I forgot what I was going to post about

I had a little bit of a breakdown the other day. I had the intention of posting several times a week, and I couldn’t think of anything to write about. It felt like a writer’s block kinda thing, if I thought of myself as a writer. But I know that in all creative pursuits, it’s best to just keep on keeping on- ok that holds for other pursuits as well, maybe anything with a goal. It’s best to sit down and just write something to keep it going, keep the writing primed in the mind. But I don’t want to just publish anything, even if I don’t have illusions that what I’m putting out is some kind of earth-shattering work of literature; I don’t want to dump any old crap out there. This didn’t really help my sense of frustration. I had to get to the bottom of something…
And in those moments, talking to someone about what’s going on is helpful. Some call this verbal processing, where you figure out what you need to know and do and clarify by conversing. I might say for me at times it’s more of a research expedition, and now is one of those times. I have to fling frustrations at my sweetheart husband’s ears in order to blurt out that
#1 I wrote a list the other day of some topics I needed to cover in writing- online or not, just the stuff I aim to capture specifically about the inattentive experience.
#2 The cat peed on the list.
#3 Sticking to that list isn’t going to keep me writing, it’s stuff to cover, but this blog has several themes I work back and forth from. The themes are getting progressively distilled, but linear writing, as though I started with a book outline and wrote only from there, just dumps all of how I am out the window. I have to have some choices and some spontaneity, especially if I want to get the experience set out there.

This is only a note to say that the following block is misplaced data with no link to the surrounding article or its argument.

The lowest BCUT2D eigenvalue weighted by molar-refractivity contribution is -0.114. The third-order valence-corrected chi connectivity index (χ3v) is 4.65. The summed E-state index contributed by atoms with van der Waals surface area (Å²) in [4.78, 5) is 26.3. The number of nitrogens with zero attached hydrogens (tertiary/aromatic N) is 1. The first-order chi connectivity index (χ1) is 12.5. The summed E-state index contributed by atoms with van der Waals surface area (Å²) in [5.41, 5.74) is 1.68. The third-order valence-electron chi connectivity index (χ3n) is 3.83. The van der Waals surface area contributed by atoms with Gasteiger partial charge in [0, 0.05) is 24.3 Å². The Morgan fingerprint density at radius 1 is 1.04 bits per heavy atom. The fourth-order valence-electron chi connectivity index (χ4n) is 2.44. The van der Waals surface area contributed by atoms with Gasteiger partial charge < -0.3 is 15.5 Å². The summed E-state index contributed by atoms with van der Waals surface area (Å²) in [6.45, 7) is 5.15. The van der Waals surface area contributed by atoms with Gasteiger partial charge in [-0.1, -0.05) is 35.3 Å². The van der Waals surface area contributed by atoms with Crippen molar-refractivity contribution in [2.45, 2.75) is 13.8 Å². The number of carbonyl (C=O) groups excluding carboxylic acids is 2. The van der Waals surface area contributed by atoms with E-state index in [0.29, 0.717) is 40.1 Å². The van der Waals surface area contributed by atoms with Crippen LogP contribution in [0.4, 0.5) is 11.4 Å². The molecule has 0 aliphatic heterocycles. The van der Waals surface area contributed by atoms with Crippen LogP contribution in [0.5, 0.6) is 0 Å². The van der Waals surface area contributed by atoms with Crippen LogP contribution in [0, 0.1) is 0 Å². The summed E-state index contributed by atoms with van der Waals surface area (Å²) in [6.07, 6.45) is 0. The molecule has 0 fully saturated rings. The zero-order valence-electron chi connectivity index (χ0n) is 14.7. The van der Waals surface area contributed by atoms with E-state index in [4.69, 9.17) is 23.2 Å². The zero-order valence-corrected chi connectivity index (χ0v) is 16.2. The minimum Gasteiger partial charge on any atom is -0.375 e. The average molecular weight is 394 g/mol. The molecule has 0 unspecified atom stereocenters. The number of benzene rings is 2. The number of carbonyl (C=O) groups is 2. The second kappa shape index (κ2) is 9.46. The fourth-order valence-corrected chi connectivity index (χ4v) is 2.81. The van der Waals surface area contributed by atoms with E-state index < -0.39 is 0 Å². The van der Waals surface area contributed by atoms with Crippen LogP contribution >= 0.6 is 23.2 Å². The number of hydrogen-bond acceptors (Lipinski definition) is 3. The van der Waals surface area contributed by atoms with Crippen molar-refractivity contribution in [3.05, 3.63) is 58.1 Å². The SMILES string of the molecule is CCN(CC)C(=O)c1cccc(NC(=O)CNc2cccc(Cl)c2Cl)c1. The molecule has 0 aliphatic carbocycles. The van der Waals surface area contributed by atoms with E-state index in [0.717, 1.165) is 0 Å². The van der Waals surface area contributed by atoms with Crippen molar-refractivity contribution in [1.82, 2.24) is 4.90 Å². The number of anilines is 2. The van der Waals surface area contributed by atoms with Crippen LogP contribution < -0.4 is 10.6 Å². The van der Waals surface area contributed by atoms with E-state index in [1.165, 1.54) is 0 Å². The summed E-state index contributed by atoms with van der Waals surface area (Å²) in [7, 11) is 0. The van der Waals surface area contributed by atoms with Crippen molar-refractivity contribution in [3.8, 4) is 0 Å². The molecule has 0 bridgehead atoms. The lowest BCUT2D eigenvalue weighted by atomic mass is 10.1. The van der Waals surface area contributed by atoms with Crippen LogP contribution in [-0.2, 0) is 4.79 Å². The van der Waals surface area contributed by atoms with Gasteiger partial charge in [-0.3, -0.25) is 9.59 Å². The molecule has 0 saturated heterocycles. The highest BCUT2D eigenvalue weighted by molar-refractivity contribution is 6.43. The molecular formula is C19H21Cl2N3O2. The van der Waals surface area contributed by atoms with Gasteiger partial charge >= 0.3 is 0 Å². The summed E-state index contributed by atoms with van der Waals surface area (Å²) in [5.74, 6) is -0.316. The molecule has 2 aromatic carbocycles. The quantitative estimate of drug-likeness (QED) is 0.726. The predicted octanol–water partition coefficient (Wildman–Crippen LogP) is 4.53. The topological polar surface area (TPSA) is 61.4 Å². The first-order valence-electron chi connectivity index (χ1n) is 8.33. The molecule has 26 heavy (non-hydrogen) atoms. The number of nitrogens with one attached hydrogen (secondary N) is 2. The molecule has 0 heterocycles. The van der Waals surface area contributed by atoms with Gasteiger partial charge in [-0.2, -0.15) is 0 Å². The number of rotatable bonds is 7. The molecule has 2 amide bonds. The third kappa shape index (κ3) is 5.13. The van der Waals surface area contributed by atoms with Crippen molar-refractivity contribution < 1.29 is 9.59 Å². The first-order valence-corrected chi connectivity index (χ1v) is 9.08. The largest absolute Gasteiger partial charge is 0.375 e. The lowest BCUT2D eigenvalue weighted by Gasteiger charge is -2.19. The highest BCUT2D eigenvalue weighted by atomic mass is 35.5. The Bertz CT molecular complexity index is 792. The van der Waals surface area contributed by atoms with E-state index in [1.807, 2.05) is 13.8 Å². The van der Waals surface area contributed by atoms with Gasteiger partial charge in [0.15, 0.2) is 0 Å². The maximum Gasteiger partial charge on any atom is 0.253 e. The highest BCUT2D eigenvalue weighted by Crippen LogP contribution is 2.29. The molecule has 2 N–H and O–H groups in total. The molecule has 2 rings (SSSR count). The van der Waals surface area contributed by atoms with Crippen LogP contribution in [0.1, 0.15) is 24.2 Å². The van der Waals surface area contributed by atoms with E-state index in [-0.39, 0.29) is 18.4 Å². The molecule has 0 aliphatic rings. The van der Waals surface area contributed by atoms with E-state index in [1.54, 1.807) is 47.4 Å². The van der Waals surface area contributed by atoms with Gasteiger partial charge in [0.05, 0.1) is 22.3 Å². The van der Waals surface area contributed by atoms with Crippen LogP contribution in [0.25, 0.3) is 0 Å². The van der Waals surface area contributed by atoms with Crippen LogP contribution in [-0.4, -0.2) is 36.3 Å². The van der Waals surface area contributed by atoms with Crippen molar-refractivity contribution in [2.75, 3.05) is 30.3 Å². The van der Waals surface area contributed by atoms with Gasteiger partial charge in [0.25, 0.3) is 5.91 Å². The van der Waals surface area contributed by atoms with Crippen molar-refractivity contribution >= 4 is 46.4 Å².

#4 I forgot about number 3. That was stopping me. I thought I had to write only from one predetermined list. "Had to" means "decided to."  In other words, I forgot that I had not decided that I should only write from my scrawled-out and peed-on list.

#5 I’d already written a post. Yesterday. In my head. I forget what it was about. I forgot that I had it in my head.

#6 Come to think of it, I’ve written a bunch in my head lately. I forgot that this was happening. I forgot what they were about. The cat peed on my brain.

#7 Something else has changed… I am not able to grab the laptop and write stuff down for a few minutes. What’s changed? Apparently it’s not my number or type of ideas, but rather my ability to get them typed up before the disintegrate into the background mental noise again.

So what’s changed?

#1 I feel like I’m more tired, which might be true, but I can’t be more sleep deprived than when my babe was a newborn.

#2 I feel like I’m forgetting more. That is possible but I’m not so sure.

#3 Dearest baby G. is crawling. I can’t sit on the couch and watch him play on the floor anymore. I could for a while. That meant I could grab the laptop and get this: type my ideas. I had simplified systems, emailing myself stuff I needed to remember, for example. And typing blog entries, at least in draft mode, very quickly. Or emailing those ideas to someone. Now, no sooner have I commenced typing that someone has turbo-crawled to the couch, pulled himself to standing, and I find little fingers wiggling all over the keyboard and jaws descending upon the monitor. Laptop closes, hurries back to its currently safe location, with cord tucked behind the cabinet.

I guess it wasn’t writer’s block after all.

There are some downsides to the immediacy of our information culture, but a definite upside is the ability to express an idea in a tiny little precious bit of time available. I guess it’s time to adjust my strategy, though. If parenting is teaching me anything, with emphasis on the present tense because I’m surely no expert, it’s how to find grace in flexibility. Rapid flexibility.